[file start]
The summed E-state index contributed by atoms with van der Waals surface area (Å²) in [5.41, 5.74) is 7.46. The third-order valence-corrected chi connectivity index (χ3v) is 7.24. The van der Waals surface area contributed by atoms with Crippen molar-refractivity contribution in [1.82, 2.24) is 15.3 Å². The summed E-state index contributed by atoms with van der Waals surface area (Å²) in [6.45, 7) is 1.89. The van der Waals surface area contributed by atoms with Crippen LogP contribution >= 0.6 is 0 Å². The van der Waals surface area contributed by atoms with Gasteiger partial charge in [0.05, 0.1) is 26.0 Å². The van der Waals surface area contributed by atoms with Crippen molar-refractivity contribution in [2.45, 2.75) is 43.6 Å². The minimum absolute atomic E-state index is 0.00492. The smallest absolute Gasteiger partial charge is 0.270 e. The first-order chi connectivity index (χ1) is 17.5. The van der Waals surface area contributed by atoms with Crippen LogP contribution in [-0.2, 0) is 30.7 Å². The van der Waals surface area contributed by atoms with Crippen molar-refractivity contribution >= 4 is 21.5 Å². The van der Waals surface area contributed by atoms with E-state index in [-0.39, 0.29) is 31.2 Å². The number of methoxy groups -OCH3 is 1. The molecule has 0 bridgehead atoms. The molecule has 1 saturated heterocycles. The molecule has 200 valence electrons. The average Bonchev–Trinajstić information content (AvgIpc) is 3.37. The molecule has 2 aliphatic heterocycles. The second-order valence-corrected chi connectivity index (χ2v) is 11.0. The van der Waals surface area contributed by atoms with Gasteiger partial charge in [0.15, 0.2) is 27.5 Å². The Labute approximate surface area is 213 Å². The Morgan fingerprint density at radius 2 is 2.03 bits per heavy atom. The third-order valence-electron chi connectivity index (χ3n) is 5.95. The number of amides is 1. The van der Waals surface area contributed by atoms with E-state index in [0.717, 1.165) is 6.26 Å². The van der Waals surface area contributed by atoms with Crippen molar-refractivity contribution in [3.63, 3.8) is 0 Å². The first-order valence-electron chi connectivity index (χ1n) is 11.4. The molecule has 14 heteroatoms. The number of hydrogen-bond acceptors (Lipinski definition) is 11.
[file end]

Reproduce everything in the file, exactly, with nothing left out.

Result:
The summed E-state index contributed by atoms with van der Waals surface area (Å²) in [5.41, 5.74) is 7.46. The third-order valence-corrected chi connectivity index (χ3v) is 7.24. The van der Waals surface area contributed by atoms with Crippen molar-refractivity contribution in [1.82, 2.24) is 15.3 Å². The summed E-state index contributed by atoms with van der Waals surface area (Å²) in [6.45, 7) is 1.89. The van der Waals surface area contributed by atoms with Crippen LogP contribution >= 0.6 is 0 Å². The van der Waals surface area contributed by atoms with Gasteiger partial charge in [0.05, 0.1) is 26.0 Å². The van der Waals surface area contributed by atoms with Crippen molar-refractivity contribution in [2.45, 2.75) is 43.6 Å². The minimum absolute atomic E-state index is 0.00492. The smallest absolute Gasteiger partial charge is 0.270 e. The first-order chi connectivity index (χ1) is 17.5. The van der Waals surface area contributed by atoms with Crippen LogP contribution in [-0.2, 0) is 30.7 Å². The van der Waals surface area contributed by atoms with Crippen molar-refractivity contribution >= 4 is 21.5 Å². The van der Waals surface area contributed by atoms with E-state index in [-0.39, 0.29) is 31.2 Å². The number of methoxy groups -OCH3 is 1. The molecule has 0 bridgehead atoms. The molecule has 1 saturated heterocycles. The molecule has 200 valence electrons. The average Bonchev–Trinajstić information content (AvgIpc) is 3.37. The molecule has 2 aliphatic heterocycles. The second-order valence-corrected chi connectivity index (χ2v) is 11.0. The van der Waals surface area contributed by atoms with Gasteiger partial charge in [0.15, 0.2) is 27.5 Å². The Labute approximate surface area is 213 Å². The Morgan fingerprint density at radius 2 is 2.03 bits per heavy atom. The third-order valence-electron chi connectivity index (χ3n) is 5.95. The number of amides is 1. The van der Waals surface area contributed by atoms with E-state index in [0.717, 1.165) is 6.26 Å². The van der Waals surface area contributed by atoms with Crippen molar-refractivity contribution in [3.63, 3.8) is 0 Å². The first-order valence-electron chi connectivity index (χ1n) is 11.4. The molecule has 14 heteroatoms. The number of hydrogen-bond acceptors (Lipinski definition) is 11.